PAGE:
Butterflies on the First Day
By Aaron Moore, MSN, RN-BC, travel nurse expert
As I got ready to send my four kids off to their first day of school this year, I couldn’t help but think back to my first day. Not my first day of kindergarten, mind you--honestly, who can remember that far back? But my first day of working as a travel nurse was just as anxiety-provoking. I think I slept about 30 minutes the night before and 12 hours the night after.
So below are some sure-fire ways that I’ve found to help you sleep well and have a great first day of travel nursing.
First, do everything you can to actually get some sleep. Take a nap or go to bed early. Follow the age-old advice of not eating prior to sleeping, and then watch an old, funny rerun of your favorite show before you head off to sleep. This will help to calm down the spirit and get you “dreaming.”
I always carried a few seasons of my favorite shows with me when working as a travel nurse. Whenever you’re missing home or just want something familiar, pop in season four of M*A*S*H and count the seconds until you feel completely relaxed.
Next, make sure you know where you are going. Yes, literally; get some accurate directions to your new hospital. I usually went so far as to drive the route a day or two before my start date to judge traffic and true distance. We all know online maps can be wrong, and rushing through an unfamiliar city on your first day of travel nursing is never a good idea.
Sometimes, if I could, I would even walk the hospital and find my way to my unit. Leave nothing to chance.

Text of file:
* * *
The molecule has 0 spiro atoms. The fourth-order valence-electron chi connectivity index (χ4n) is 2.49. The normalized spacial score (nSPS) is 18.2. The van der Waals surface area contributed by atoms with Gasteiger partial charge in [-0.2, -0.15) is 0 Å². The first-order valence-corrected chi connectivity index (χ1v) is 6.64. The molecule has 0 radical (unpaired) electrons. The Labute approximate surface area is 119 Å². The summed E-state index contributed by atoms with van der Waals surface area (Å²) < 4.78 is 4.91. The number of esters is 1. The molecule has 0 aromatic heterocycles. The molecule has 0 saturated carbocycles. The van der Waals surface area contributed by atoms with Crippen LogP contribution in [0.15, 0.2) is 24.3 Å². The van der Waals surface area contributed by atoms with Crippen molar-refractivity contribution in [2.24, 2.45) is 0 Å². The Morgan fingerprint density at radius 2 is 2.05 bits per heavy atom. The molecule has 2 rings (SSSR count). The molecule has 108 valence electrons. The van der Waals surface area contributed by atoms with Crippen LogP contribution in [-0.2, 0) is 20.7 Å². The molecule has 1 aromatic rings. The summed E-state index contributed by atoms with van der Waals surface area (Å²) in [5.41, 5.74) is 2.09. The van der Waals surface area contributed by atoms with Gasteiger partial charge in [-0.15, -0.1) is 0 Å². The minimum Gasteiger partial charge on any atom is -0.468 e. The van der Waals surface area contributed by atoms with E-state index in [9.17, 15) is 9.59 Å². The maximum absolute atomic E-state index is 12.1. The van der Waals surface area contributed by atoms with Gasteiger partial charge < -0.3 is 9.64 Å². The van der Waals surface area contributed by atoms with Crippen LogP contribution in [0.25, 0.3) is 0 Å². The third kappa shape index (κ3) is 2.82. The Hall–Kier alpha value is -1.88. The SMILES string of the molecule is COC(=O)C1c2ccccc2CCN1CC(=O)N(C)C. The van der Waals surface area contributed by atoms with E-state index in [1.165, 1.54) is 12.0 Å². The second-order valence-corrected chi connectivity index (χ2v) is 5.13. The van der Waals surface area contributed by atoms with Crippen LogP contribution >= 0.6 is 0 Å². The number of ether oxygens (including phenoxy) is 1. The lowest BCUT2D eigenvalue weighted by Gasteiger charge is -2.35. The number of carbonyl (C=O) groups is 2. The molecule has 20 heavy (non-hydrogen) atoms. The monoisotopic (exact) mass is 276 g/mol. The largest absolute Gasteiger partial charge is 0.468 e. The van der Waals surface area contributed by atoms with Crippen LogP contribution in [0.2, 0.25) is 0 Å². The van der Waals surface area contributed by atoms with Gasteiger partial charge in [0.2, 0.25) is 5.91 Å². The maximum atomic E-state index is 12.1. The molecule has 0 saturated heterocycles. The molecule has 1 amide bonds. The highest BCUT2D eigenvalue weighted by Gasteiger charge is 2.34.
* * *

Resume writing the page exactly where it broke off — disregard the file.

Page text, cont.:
And make sure you bring all the documents you might need. By this point I’m sure you’ve signed and turned in everything from your nursing license to your most recent TB test. But as my dad always said, make three copies of everything: one for yourself, one for then, and one for when they lose it. And trust me they will lose some stuff. Also bring a calculator; I’m telling you from experience that there is a basic nursing math test in your future!
Most of all, don’t worry. No matter where your assignment takes you, every first day of travel nursing is very much like the others. And 99 percent of what you worry about will never happen, anyway. So take that first step, call a recruiter and get ready for an amazing adventure.
Remember, every new thing is anxiety-provoking in the beginning, If you were to ask someone who has sky-dived before if they were scared on their first jump, I guarantee they’d say, “Yes.” Then they would probably proceed to tell you about the excitement of their recent jumps and other adventurous things they’ve done since.
It all starts with that first jump. So take a leap off your safe perch and explore your world--all while being well paid, working a travel nurse.
Do You Have a Question About Travel Nursing?
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